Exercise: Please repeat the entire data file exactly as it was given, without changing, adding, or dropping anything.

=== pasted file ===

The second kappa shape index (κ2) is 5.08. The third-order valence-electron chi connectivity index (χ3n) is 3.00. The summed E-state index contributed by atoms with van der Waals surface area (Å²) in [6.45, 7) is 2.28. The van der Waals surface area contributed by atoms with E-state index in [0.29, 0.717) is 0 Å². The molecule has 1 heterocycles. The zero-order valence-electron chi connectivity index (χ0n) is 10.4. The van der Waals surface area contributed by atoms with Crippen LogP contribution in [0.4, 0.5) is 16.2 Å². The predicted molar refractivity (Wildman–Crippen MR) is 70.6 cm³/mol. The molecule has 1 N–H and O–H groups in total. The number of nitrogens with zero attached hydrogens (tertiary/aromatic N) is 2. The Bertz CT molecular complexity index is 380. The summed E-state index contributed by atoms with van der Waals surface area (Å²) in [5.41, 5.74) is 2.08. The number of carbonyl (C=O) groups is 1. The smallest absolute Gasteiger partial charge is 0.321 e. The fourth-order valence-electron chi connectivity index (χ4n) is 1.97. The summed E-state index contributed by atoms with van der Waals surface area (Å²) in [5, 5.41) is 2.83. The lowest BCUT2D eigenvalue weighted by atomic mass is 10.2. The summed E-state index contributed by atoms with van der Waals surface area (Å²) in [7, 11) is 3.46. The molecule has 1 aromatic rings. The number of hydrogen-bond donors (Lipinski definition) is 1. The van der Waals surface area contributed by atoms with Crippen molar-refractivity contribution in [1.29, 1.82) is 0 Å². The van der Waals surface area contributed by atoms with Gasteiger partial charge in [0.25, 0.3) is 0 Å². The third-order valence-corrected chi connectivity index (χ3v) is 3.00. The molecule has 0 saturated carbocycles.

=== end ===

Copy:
The second kappa shape index (κ2) is 5.08. The third-order valence-electron chi connectivity index (χ3n) is 3.00. The summed E-state index contributed by atoms with van der Waals surface area (Å²) in [6.45, 7) is 2.28. The van der Waals surface area contributed by atoms with E-state index in [0.29, 0.717) is 0 Å². The molecule has 1 heterocycles. The zero-order valence-electron chi connectivity index (χ0n) is 10.4. The van der Waals surface area contributed by atoms with Crippen LogP contribution in [0.4, 0.5) is 16.2 Å². The predicted molar refractivity (Wildman–Crippen MR) is 70.6 cm³/mol. The molecule has 1 N–H and O–H groups in total. The number of nitrogens with zero attached hydrogens (tertiary/aromatic N) is 2. The Bertz CT molecular complexity index is 380. The summed E-state index contributed by atoms with van der Waals surface area (Å²) in [5.41, 5.74) is 2.08. The number of carbonyl (C=O) groups is 1. The smallest absolute Gasteiger partial charge is 0.321 e. The fourth-order valence-electron chi connectivity index (χ4n) is 1.97. The summed E-state index contributed by atoms with van der Waals surface area (Å²) in [5, 5.41) is 2.83. The lowest BCUT2D eigenvalue weighted by atomic mass is 10.2. The summed E-state index contributed by atoms with van der Waals surface area (Å²) in [7, 11) is 3.46. The molecule has 1 aromatic rings. The number of hydrogen-bond donors (Lipinski definition) is 1. The van der Waals surface area contributed by atoms with Crippen molar-refractivity contribution in [1.29, 1.82) is 0 Å². The van der Waals surface area contributed by atoms with Gasteiger partial charge in [0.25, 0.3) is 0 Å². The third-order valence-corrected chi connectivity index (χ3v) is 3.00. The molecule has 0 saturated carbocycles.